In July 2020, Wellcome Trust director Prof Sir Jeremy Farrar told the House of Commons’ Health Committee “humanity would be living with the COVID-19 for “decades””. Since this statement, while the tangible impact of deaths in the UK has risen to over 50,000 people, Covid 19 mental health impact is still immeasurable.
Now, in November 2020, we are in our second national lockdown and the advice includes people being told to stay at home unless they have a specific reason to leave, such as work which cannot be done from home.
So businesses have to make a decision: do they ask staff to return to the office or not ?
The follow-on questions from this would include how do we help people to work from home and do we tell people to come back for the weeks between December 2 and Christmas?
Home working is great concept but it can take its toll. Experienced homeworkers are used to a routine – something that pandemic-induced homeworkers may be struggling with.
I host regular MS Teams meetings with HR and Talent Leaders with some of the largest employers in the country.
In my November meeting, we talked about home working and mental health and the COVID-19 mental health impact.
The opinion in the room seemed broadly balanced between having people back to corporate locations and enabling effective home working.
With the argument for getting people back to work, we were referred to the number of people on social media (specifically, LinkedIn) extolling the virtues of working from home.
The counter to this was that this is a reflection of those talking publicly about their choice but there may well be a silent majority.
One senior leader stated that, “we know that we are hurting the wellbeing of our people; we need to make a decision and stick to it” with references to shifting government policies meaning that business has to react accordingly.
Some organisations have already embraced a form of permanent home working (Litha Group had this policy from its launch in early 2019).
For example, Twitter have told their staff that employees will be able to continue working from home as long as they see fit.
Other organisations are inviting staff to come back to work in 2021 (e.g. Amazon, Box, Google, PayPal, Salesforce).
“Office centricity is over”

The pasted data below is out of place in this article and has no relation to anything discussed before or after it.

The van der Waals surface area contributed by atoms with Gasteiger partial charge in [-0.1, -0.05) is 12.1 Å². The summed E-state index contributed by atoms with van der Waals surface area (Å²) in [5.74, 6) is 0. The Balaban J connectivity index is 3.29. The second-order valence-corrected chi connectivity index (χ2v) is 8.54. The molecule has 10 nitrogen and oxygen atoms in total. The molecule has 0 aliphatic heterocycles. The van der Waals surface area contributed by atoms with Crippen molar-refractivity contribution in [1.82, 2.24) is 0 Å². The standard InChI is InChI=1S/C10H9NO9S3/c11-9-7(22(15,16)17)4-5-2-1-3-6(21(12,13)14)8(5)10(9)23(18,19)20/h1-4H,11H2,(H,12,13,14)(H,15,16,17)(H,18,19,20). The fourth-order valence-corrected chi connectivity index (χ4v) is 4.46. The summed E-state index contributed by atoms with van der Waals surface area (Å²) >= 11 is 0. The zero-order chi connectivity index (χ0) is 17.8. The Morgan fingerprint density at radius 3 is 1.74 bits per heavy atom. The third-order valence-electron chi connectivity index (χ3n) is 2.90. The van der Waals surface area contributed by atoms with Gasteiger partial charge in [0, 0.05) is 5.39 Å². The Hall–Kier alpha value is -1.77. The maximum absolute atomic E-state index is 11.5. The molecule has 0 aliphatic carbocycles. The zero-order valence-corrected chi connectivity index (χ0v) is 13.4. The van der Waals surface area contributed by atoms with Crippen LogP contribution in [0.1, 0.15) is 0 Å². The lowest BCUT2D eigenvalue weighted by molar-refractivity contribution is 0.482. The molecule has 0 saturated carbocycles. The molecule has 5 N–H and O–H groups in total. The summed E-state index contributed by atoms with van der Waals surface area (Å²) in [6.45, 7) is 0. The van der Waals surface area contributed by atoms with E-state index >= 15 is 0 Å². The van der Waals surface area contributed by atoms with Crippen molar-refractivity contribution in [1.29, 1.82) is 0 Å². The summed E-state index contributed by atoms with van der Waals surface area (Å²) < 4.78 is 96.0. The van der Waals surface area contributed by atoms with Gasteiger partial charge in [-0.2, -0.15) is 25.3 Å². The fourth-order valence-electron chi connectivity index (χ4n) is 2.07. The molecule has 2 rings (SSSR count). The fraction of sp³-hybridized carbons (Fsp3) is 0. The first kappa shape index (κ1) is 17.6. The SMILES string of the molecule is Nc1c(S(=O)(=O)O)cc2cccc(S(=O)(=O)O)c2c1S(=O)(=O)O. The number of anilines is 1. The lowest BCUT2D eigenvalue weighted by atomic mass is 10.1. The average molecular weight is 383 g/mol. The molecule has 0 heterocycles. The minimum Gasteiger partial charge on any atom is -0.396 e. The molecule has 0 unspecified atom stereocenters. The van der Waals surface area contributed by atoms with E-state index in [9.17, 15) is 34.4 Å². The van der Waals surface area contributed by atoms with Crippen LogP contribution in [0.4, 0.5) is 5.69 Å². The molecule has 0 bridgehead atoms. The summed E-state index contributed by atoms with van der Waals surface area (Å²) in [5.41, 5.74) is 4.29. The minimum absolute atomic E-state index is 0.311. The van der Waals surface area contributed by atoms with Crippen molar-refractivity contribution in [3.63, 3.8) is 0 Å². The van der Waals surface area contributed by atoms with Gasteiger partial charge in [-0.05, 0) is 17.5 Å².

(Tobi Lutke, Shopify CEO, May 2020)
According to a Gallup poll, half of Americans who now work remotely said they want to continue doing so even after restrictions on business are lifted.
I know of one major Financial Organisation who has instructed all staff to work remotely until March, BUT the infrastructure is not in place so customer calls go unanswered and they are actively losing customers.
Another organisation has decided to close a number of city centre offices. This may save some money but causing the city centre businesses that rely on city workers to potentially close.
The simple fact is that many people do not have the ability to work effectively from home: just because you have a laptop and an internet connection does not mean remote work is possible.
A former colleague of mine lives in a house-share with 3 other adults. They have all been told to work from home 9 to 5 every day. That household has one kitchen table suitable for Zoom (other apps are available, of course). When you consider the hit on bandwidth, some sitting on their bed in their room, and the cloistered environment you start to see the difficulty.
This doesn’t include the issue of boundaries – home working doesn’t mean that people are ‘at home’.
None of the people in the house-share can work effectively or comfortably and none of them have any indication as to when they can return to the office.
This may be a cause of anxiety to some people – they want to work from a corporate location, but can’t. This lack of choice as to how to work can cause stress. Even if your employer wants you at your desk, it may not be possible. So it’s not even a case of looking for a new job because we’re all in the same boat.
The final thoughts from the MS Teams Meetup was that, if you are an employer asking people to work remotely, you have a duty to ensure that they have the tools to do so effectively.
This does not mean making a contribution to broadband cost, but issuing the right equipment (sitting on a kitchen chair for 8 hours can be very uncomfortable). You also need to think of the effect on your employee’s wellbeing and mental health.
Simply, people are suffering – and, from my many conversations with HR leaders, this suffering is causing HR professionals a lot of angst.
Helping to create the right kind of physical and psychological environment has never been more important to HR as the Covid-19 Mental Health impact.
More than two-thirds of adults in the UK (69%) report feeling somewhat or very worried about the effect COVID-19 is having on their life. The most common issues affecting wellbeing are worrying about the future (63%), feeling stressed or anxious (56%) and feeling bored (49%).
(Office for National Statistics, June 2020)
Anil Aphale is a highly-regarded business professional who has been working with HR and recruitment teams in the corporate sector for over 30 years.
With a focus on HR solutions, he has helped to shape solutions around recruitment processes, employer brands and employee engagement.
Anil has been at the forefront of HR technology changes is to introduce Litha’s conversation and psychology solutions to forward-looking organisations in the UK & Eire.
“At a time when Employee Wellbeing is front of mind and growing in importance, I am excited about how Litha Group have developed a range of solutions that are set to change the way corporations and individuals look at, measure and react to wellbeing and mental health awareness in the work place.”